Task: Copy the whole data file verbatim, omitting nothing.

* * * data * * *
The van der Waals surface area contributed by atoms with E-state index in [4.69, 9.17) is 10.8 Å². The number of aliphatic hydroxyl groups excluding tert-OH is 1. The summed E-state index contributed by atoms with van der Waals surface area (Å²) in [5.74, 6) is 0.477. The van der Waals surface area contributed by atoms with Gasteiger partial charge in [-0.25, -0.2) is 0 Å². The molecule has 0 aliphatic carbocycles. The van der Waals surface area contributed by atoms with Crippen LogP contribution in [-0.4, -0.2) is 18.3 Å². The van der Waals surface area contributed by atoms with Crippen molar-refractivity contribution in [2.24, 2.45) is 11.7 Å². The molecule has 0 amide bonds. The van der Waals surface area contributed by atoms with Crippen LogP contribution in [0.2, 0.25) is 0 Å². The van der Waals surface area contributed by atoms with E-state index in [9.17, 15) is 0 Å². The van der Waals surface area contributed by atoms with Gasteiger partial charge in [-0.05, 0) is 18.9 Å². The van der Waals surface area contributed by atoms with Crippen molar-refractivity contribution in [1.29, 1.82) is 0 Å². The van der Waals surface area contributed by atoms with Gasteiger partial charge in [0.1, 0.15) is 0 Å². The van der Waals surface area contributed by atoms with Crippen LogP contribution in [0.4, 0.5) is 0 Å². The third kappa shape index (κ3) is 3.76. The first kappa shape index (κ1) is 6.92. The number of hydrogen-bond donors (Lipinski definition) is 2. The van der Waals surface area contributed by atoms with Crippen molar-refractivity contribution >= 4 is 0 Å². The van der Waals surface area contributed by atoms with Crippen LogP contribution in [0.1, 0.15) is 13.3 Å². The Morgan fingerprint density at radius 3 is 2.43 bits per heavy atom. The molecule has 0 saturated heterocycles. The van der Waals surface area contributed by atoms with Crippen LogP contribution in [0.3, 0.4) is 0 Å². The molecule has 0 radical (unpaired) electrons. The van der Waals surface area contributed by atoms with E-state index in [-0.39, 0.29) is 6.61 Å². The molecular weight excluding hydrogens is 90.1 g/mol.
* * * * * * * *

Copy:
The van der Waals surface area contributed by atoms with E-state index in [4.69, 9.17) is 10.8 Å². The number of aliphatic hydroxyl groups excluding tert-OH is 1. The summed E-state index contributed by atoms with van der Waals surface area (Å²) in [5.74, 6) is 0.477. The van der Waals surface area contributed by atoms with Gasteiger partial charge in [-0.25, -0.2) is 0 Å². The molecule has 0 aliphatic carbocycles. The van der Waals surface area contributed by atoms with Crippen LogP contribution in [-0.4, -0.2) is 18.3 Å². The van der Waals surface area contributed by atoms with Crippen molar-refractivity contribution in [2.24, 2.45) is 11.7 Å². The molecule has 0 amide bonds. The van der Waals surface area contributed by atoms with Crippen LogP contribution in [0.2, 0.25) is 0 Å². The van der Waals surface area contributed by atoms with E-state index in [9.17, 15) is 0 Å². The van der Waals surface area contributed by atoms with Gasteiger partial charge in [-0.05, 0) is 18.9 Å². The van der Waals surface area contributed by atoms with Crippen molar-refractivity contribution in [1.29, 1.82) is 0 Å². The van der Waals surface area contributed by atoms with Gasteiger partial charge in [0.1, 0.15) is 0 Å². The van der Waals surface area contributed by atoms with Crippen LogP contribution in [0.4, 0.5) is 0 Å². The third kappa shape index (κ3) is 3.76. The first kappa shape index (κ1) is 6.92. The number of hydrogen-bond donors (Lipinski definition) is 2. The van der Waals surface area contributed by atoms with Crippen molar-refractivity contribution >= 4 is 0 Å². The van der Waals surface area contributed by atoms with Crippen LogP contribution in [0.1, 0.15) is 13.3 Å². The Morgan fingerprint density at radius 3 is 2.43 bits per heavy atom. The molecule has 0 saturated heterocycles. The van der Waals surface area contributed by atoms with Crippen LogP contribution in [0.3, 0.4) is 0 Å². The molecule has 0 radical (unpaired) electrons. The van der Waals surface area contributed by atoms with E-state index in [-0.39, 0.29) is 6.61 Å². The molecular weight excluding hydrogens is 90.1 g/mol.